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Wii on the wane?
Edge #178, August 2007
In 2005, a group of presumably embittered, cynical and heart-broken doctors at an Italian university discovered it wasn't angels singing that caused people to fall in love, but an evolutionary, biochemical process.
A study of a group of people 'in love' found that they had higher levels of neurotrophin proteins than people who were single. These nerve growth factor proteins can be responsible for feelings of euphoria, butterflies in the stomach and a strong desire to write stupid poems and put together soppy mix-tapes. The scientists discovered that after a year the neurotrophins begin to fade - coinciding with the end of what can be termed 'romantic love'.
We've all been there. We've all skipped hand-in-hand through fields during that first, year-long blooming, before realising what a terrible mistake we've made. Prior to that you're prepared to forgive all sorts: constant references to former lovers, endless picking of the nose, chewing with the mouth open, and a nagging suggestion that - perhaps - he or she isn't the most beautiful person in the world after all, but a bit plain and ordinary, with a hairy back.
Perhaps it isn't just people that it happens with, but items of consumer electronics too.
I've cut the Wii a lot of slack in this column over the past year and a bit, but the honeymoon is over. The tide of love has gone back out again, and I'm faced with the stark truth that maybe it isn't the perfect system that I'd once believed.
Before I begin, let's get one thing straight; I still think the Wii is the only must-have console out there. The Wii Remote is the biggest step forward in gaming since CD-ROM, and Nintendo has realised it brilliantly. In short, it's the only console that knows that consoles are - look away now, editors of gadget bibles featuring half-naked women on the cover - simply toys. They're not sophisticated entertainment hubs, or cool lifestyle accessories. They're something to play with.
Unfortunately, it would seem that I'm running out of ways to play with my Wii.
Nintendo has always sought to stagger its cornerstone releases in the well-intentioned belief that quality over quantity is better. That's all well and good if the gaps between the big games are bloated with decent titles from other publishers, but - let's be honest here - the Wii has very few triple-A games to its name, whether we're talking first or third party.
Yes, Zelda's brilliant. Yes, we all love WarioWare: Smooth Moves. Yes, I'll still be playing Wii Sports at the end of time (or until they release Wii Sports 2: whichever is sooner). But what else is there on the Wii? They're mainly iffy multiformat releases with some bolted on, token gameplay element that works with the Wii Remote, or same-old licences. I can't believe there's anyone who got excited at the prospect of a Meet The Robinsons tie-in.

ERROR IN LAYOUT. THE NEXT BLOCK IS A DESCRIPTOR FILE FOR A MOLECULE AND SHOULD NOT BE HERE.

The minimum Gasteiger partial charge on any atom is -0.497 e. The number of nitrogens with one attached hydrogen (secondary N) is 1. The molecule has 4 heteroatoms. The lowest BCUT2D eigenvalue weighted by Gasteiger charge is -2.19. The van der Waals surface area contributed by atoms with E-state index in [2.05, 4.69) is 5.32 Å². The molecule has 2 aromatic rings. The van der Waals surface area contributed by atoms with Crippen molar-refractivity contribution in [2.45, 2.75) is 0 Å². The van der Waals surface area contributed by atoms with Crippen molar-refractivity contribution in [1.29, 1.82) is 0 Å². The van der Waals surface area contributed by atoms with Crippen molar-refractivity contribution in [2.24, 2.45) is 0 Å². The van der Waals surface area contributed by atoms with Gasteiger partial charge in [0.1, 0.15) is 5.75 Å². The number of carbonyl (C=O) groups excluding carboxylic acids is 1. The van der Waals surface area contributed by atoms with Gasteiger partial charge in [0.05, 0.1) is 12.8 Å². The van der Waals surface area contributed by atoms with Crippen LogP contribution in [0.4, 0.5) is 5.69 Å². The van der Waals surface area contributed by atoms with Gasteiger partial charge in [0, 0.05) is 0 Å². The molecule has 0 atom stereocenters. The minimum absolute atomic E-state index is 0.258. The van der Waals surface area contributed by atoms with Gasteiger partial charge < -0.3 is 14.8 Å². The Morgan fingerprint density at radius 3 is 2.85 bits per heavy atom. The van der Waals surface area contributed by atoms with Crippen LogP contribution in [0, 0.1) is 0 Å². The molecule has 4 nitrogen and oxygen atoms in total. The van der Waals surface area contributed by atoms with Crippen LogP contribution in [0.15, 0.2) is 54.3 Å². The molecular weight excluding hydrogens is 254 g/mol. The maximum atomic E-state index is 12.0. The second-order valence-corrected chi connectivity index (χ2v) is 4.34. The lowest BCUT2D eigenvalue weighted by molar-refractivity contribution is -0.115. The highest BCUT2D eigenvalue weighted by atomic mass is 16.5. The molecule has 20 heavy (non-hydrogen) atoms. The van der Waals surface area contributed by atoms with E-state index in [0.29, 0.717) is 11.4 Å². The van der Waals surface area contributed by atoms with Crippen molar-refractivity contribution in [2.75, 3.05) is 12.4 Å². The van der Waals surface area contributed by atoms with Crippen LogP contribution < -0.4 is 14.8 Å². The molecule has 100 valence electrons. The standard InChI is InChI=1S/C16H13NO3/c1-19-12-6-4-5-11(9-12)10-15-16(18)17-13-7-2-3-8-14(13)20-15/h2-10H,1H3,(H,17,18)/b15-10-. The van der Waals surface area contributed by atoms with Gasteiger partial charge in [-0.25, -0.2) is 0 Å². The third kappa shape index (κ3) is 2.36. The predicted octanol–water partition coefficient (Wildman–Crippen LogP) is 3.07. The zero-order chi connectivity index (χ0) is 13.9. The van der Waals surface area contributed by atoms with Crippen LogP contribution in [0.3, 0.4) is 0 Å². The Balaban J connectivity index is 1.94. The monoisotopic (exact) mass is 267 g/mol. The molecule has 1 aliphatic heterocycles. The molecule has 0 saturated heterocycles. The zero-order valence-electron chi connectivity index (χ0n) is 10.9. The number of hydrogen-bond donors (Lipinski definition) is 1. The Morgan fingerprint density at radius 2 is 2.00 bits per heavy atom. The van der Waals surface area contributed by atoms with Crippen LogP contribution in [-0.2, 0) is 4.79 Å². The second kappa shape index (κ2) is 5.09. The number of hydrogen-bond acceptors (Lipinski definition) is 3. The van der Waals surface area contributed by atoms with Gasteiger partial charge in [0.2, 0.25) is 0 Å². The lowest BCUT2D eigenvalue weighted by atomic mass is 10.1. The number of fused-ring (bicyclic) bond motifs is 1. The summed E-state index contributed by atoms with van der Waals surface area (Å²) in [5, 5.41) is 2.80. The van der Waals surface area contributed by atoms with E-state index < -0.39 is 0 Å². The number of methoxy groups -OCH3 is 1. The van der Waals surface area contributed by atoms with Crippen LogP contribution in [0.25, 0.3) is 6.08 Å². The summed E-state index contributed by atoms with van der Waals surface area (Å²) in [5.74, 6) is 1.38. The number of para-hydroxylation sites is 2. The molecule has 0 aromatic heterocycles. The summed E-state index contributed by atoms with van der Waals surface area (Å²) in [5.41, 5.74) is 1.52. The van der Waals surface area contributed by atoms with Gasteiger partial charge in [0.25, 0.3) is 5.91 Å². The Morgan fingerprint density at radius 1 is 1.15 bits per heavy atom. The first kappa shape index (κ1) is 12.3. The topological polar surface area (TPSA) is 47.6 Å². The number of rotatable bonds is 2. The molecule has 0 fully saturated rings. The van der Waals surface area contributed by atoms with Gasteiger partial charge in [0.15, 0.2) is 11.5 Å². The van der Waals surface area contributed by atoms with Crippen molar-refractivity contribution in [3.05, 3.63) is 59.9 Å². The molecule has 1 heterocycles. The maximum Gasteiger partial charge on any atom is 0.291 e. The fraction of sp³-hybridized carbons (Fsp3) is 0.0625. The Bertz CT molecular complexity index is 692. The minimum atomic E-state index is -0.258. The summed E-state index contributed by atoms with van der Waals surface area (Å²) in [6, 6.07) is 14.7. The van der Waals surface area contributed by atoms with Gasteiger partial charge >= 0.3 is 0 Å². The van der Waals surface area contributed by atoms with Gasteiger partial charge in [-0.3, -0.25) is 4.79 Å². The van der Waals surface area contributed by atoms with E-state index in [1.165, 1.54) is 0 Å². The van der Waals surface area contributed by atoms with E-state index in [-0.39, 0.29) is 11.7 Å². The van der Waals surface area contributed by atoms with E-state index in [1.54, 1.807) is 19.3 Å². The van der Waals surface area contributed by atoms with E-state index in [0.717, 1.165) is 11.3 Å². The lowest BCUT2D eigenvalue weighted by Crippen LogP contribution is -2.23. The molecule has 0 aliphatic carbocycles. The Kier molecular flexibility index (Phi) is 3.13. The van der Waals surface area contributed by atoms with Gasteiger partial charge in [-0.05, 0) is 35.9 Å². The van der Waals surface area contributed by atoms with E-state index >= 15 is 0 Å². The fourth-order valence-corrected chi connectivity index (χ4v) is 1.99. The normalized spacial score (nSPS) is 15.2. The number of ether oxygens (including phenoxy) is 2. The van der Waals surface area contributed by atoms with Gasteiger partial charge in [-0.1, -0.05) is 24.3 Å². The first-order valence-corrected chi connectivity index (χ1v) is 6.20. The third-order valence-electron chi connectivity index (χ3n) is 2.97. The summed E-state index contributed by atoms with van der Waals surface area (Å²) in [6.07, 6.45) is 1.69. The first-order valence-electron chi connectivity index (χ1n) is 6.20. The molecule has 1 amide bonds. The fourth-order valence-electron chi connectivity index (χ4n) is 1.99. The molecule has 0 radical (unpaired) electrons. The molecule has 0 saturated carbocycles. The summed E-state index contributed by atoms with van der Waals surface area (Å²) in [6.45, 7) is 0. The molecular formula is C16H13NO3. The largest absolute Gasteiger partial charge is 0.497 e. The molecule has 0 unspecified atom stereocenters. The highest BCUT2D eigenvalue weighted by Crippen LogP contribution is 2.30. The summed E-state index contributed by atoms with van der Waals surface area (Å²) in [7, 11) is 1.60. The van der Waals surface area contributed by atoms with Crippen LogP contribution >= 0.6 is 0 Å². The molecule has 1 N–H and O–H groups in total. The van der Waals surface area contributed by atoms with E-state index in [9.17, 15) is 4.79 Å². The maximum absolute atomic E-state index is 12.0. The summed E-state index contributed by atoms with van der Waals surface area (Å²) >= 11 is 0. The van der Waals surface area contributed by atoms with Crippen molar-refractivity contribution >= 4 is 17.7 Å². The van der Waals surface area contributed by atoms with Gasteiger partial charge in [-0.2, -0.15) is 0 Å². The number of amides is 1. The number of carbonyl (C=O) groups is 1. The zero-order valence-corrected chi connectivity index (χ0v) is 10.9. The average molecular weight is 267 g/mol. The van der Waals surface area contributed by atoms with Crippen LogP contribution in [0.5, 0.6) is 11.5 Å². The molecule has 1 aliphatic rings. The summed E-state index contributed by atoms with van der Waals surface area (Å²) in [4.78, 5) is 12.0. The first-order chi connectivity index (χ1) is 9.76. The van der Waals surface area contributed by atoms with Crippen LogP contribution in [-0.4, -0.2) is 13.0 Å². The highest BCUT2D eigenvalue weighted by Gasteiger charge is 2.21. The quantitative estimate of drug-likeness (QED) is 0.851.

Admittedly, it's a problem that plagues most consoles in their first year, but - having browsed the release list for the rest of 2007 - it's not a problem I see being resolved any time soon. There are sackloads of games coming out on the 360 that I'm looking forward to, and even the PS3 has a handful of titles that look as if they'll be worth a play (although most of them will also be available on the 360).
The Wii desperately needs another triple-A title to squat alongside Zelda. However heavily they promote Mario Strikers or Excite Truck, Nintendo is never going to convince anyone that they're up there with the other all-time greats.
I'd argue that - more than nine months into the console's life - Zelda remains the only true classic, and every other potentially brilliant release is bottle-necked at the end of the year.
Super Mario Galaxy, Metroid Prime 3 and Super Paper Mario have all been punted to the end of 2007 - if not beyond (based upon past experience) - and that's really your lot for big, exclusive Wii releases on the horizon.
I dare say part of the problem is thirdparty developers being slow to get their brains around the shift in emphasis ushered in by the Wii Remote. The PS3 may have clambered aboard the motion-sensing bandwagon, but the console is basically a tarted-up version of what came before. It's a format that developers can get their heads around, rather than having to experiment with a whole new way to play.
Nevertheless, even with this in mind, by now we should at least have some promising announcements. Instead: nothing. I've no idea if there's that oft-dreamed of Wii sword game in the works, or anything that capitalises on the potential hinted at in Wii Play, or Smooth Moves. I'm sure Nintendo has plenty of secret titles up its sleeves, but unless it starts throwing us a bone or two, we dogs are going to get fed up.
It speaks volumes that I've spent nearly as much on Virtual Console games as I have bona- fide Wii titles, and have spent almost as long playing with the Mii creator, or spinning the Forecast Channel globe, as I have on games.
I'll love Nintendo till I die, but however romantically blinkered I may be, I'm starting to feel a bit starved of affection.
Mr Biffo co-founded Digitiser, Channel 4's Teletext-based videogames section, and now writes mainly for television
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